VPL forms a trigger for both companies and education to use competence based methods to develop and educate candidates (employees and students) Extension of the VPL procedure to other working areas offers new possibilities. Many companies have interest to use VPL for candidates in the area of management functions and the interface of technology and commerce. Positioning VPL within a marketing approach as strategic tool for employee and labour market policy For the future the aim is more quantity than quality increase. The quality of the procedure is high, but has potential for other professions (and sectors) Connection between VPL for level 4 and VPL for level 5 Threats of VPL in the casestudy: number of potential candidates for VPL for Higher Education (Level 5) is lower than for Vocational Education (Level 3 and 4). This is due to the smaller number of functions on this level within companies. Companies do not fully understand the profit VPL has for their employee, labour market, HRM and HRD policy. This can lead to a lower interest in the procedure. Strengths of VPL in the casestudy: Quality improvement possible through the reorganisations. Information through a third party Guidance from the management Insight in the possible diplomas Using expertise from the ROC A well equipped operational field Top-down approach A strong, idealistic vision behind the procedure Weaknesses of VPL in the casestudy: Only recognition by means of certifications and diplomas. VPL was not recognized. The VPL-procedure was obliged. By this, there was a great deal of resistance in the beginning. Employees saw the VPL-procedure not as the glass that already was half-filled, bur half-empty. Many people had low self-esteem and were afraid to fail in front of colleagues. They did not start with a pilot, to see where or what the sticking points were. Savant did not have good instruments to measure VPL and to get VPL recognized. Opportunities of VPL in the casestudy:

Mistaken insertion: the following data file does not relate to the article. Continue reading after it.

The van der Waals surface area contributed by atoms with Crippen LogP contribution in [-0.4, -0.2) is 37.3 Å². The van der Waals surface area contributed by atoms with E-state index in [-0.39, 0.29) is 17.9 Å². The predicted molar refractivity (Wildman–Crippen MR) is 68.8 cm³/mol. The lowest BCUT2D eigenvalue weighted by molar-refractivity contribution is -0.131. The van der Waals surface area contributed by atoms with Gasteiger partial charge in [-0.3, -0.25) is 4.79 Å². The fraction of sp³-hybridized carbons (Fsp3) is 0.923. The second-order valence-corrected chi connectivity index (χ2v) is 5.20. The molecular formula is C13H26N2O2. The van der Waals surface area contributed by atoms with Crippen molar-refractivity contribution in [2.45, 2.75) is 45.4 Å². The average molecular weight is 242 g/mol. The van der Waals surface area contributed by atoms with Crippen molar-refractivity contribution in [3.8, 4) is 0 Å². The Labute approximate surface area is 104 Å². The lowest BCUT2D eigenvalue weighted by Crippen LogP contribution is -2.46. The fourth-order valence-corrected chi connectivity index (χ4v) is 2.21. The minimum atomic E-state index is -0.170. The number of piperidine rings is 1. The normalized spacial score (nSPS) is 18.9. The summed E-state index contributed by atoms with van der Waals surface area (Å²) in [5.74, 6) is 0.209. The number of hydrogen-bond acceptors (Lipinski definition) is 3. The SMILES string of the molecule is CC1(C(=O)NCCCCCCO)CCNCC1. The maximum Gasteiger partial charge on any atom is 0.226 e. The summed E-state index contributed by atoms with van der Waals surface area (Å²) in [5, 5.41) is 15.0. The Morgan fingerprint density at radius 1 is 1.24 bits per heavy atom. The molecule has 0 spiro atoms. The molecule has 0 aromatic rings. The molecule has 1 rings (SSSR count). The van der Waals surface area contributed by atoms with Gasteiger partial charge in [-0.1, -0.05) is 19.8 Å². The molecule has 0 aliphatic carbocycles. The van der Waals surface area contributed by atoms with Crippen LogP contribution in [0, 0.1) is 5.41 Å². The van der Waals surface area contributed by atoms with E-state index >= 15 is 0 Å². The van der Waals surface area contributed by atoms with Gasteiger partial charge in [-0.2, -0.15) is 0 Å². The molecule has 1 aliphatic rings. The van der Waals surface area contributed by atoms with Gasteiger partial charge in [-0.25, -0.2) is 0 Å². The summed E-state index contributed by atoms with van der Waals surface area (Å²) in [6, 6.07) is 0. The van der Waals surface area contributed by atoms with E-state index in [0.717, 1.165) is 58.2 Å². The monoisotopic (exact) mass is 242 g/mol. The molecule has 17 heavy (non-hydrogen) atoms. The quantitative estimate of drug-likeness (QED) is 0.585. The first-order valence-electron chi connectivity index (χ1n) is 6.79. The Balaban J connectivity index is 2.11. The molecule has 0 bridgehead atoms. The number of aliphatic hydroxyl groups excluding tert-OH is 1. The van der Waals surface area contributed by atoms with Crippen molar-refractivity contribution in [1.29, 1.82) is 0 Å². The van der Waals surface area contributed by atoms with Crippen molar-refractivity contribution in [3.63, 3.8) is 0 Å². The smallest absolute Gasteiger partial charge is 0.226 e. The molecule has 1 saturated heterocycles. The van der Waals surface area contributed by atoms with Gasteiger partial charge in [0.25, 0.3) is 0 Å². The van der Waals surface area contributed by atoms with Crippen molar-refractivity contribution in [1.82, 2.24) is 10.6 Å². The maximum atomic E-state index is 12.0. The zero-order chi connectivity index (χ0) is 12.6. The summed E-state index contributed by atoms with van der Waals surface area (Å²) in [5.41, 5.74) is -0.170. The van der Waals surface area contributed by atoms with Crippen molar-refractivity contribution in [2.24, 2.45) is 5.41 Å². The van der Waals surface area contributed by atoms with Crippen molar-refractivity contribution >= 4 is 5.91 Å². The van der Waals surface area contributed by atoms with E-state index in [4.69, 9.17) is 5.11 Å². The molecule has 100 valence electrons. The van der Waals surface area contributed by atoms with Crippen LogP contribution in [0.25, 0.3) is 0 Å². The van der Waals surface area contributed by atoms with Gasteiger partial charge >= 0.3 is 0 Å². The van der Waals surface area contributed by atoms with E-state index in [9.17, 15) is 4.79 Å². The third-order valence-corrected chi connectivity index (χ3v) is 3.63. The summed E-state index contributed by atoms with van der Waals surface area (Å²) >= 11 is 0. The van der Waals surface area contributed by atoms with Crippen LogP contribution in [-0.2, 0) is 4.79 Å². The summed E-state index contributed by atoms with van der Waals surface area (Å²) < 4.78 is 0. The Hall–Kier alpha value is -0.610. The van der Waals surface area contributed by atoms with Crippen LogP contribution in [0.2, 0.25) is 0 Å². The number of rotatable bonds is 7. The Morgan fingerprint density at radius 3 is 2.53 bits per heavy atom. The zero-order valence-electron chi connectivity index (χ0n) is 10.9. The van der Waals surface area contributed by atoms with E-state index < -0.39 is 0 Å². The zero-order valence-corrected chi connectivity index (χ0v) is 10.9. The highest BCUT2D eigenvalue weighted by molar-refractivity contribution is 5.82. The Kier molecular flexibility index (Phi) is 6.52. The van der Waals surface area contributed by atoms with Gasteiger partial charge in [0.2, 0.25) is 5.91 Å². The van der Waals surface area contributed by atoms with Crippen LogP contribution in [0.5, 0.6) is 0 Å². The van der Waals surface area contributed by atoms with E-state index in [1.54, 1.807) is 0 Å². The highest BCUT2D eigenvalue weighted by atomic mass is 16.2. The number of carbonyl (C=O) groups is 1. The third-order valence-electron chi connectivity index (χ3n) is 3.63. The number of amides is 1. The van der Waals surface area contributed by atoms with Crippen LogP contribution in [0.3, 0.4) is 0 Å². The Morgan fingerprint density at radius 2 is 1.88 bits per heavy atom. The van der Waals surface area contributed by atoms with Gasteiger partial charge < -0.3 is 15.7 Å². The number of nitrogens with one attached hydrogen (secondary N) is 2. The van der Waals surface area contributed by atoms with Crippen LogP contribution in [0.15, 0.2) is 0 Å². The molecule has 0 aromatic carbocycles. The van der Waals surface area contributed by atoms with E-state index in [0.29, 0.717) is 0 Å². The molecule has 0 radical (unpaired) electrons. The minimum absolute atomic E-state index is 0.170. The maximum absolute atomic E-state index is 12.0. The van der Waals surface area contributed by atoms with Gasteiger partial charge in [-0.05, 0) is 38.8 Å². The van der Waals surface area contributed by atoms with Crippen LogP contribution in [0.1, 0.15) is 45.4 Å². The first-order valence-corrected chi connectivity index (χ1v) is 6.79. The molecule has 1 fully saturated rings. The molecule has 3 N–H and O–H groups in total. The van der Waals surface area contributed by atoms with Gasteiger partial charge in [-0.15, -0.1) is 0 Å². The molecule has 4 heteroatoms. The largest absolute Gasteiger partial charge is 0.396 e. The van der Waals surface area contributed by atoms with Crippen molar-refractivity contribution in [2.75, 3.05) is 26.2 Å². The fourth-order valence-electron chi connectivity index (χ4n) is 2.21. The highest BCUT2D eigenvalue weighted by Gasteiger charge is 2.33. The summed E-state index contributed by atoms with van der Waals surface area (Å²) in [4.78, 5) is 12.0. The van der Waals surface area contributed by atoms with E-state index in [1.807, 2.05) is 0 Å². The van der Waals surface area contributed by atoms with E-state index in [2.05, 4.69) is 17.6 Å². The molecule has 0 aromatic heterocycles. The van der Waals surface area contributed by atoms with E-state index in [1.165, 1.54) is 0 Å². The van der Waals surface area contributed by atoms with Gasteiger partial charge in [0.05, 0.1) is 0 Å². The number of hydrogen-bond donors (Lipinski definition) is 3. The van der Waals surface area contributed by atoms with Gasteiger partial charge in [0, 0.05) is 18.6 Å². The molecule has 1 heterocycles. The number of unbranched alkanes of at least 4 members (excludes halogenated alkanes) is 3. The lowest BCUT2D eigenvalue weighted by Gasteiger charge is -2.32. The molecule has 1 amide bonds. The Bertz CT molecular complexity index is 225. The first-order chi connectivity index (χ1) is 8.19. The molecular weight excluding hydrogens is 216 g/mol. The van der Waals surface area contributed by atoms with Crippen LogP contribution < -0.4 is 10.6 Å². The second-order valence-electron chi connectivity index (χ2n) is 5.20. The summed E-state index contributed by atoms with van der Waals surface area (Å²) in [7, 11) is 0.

Expertise on the account of low-educated employees. Developing instruments so that more evidence can be submitted to recognize competencies. More structured and more complete reports about the interviews regarding the functioning of employees. Pursuing acceptance and transparency is of high importance and helps the continuous existence of the VPL-procedure Threats of VPL in the casestudy: By using a top-down approach, there was more resistance among the employees. Lack of money to continue the VPL-procedure. This route ended in august 2004. 127 candidates did not have the chance to become educated and obtain their diploma. The ROC was unablet to offer a tailor-made learning route. Be aware of the quality control on the VPL results. Work in an early stage together with respected partners outside the sector to enlarge the benefit for the target group.